Three Labour MPs who opposed extra tax breaks and labour law changes to make the Hobbit films in New Zealand will attend the film's premiere.
Labour leader David Shearer, his deputy Grant Robertson and senior MP Annette King have accepted invitations to the red-carpet event in Wellington on Wednesday.
That's despite Labour's opposition to a 2010 law change to stop independent contractors claiming entitlements as employees and an extra $13 million marketing subsidy and $20m tax break to stop the films' production moving offshore.
Mr Shearer says he doesn't see why attending the premiere would be hypocritical.
"I'm proud that the film is being made in New Zealand ... We argued that pushing through the employment law as it was, under urgency, was the wrong thing to do. We still stand by that," he said.
"It's a debatable point whether the film wouldn't have been made here ... We've always supported the film industry being here in New Zealand."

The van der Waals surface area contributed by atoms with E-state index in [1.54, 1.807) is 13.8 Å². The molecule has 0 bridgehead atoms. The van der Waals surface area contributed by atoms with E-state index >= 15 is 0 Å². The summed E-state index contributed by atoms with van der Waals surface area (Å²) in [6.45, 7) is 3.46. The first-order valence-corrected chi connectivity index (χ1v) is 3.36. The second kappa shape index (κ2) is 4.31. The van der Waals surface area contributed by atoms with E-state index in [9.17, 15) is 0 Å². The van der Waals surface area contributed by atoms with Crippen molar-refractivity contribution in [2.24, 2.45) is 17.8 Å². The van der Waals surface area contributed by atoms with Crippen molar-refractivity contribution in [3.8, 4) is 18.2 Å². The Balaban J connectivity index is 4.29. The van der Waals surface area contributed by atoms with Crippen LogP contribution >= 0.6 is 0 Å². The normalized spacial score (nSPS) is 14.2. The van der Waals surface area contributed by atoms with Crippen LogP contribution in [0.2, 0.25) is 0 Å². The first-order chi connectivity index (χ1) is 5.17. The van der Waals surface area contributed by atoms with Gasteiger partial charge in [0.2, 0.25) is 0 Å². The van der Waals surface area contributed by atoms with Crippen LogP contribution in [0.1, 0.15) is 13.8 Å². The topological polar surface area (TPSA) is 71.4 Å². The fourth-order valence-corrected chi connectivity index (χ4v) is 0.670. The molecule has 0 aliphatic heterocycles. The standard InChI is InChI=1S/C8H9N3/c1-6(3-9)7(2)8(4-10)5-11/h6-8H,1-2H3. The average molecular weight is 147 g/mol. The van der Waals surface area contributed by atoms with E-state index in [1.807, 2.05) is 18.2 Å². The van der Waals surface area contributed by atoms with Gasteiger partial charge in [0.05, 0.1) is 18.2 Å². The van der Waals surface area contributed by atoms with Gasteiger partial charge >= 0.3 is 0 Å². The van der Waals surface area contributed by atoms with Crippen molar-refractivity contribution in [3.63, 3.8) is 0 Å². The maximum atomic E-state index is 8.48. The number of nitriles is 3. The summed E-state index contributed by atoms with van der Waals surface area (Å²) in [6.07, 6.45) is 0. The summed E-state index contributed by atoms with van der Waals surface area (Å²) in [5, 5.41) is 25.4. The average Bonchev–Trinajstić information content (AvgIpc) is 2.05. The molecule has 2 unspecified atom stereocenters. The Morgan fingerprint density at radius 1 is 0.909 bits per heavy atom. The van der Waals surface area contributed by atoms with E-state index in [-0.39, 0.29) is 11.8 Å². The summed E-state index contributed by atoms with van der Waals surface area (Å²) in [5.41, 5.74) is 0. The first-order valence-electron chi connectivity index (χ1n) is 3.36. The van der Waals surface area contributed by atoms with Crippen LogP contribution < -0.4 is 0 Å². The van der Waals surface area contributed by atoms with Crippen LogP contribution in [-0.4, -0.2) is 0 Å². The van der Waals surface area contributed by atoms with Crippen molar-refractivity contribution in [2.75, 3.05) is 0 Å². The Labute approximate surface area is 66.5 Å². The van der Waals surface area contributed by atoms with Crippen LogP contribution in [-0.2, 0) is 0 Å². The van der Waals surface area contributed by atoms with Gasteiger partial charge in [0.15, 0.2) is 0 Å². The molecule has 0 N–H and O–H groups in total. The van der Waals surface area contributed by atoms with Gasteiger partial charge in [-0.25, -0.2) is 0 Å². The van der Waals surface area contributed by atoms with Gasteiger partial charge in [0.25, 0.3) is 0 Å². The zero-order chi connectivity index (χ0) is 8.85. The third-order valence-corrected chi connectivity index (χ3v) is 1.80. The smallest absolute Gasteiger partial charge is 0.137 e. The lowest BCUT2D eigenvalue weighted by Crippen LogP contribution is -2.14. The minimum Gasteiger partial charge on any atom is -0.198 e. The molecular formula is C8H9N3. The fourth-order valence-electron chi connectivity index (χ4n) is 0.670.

Prime Minister John Key said "New Zealanders will judge that for themselves" whether Labour's attendance is hypocritical.
"The Government issued the invitations because we think this is a celebration for New Zealand, we thought that was the polite and appropriate thing to do. It was up to them whether they took it or not."
Mr Key says the tax breaks were worth it for the boost to employment and tourism New Zealand will reap from the film trilogy.
But he says the Government is unlikely to heed director Sir Peter Jackson's call to increase subsidies further to keep New Zealand's film industry competitive, although it is considering changes for television projects.
"We've got to back ourselves on the quality of people we have, the flexibility of our crews, the nature of our scenery and the capacity for us to produce world-class movies and I don't think getting into some bidding war would help us."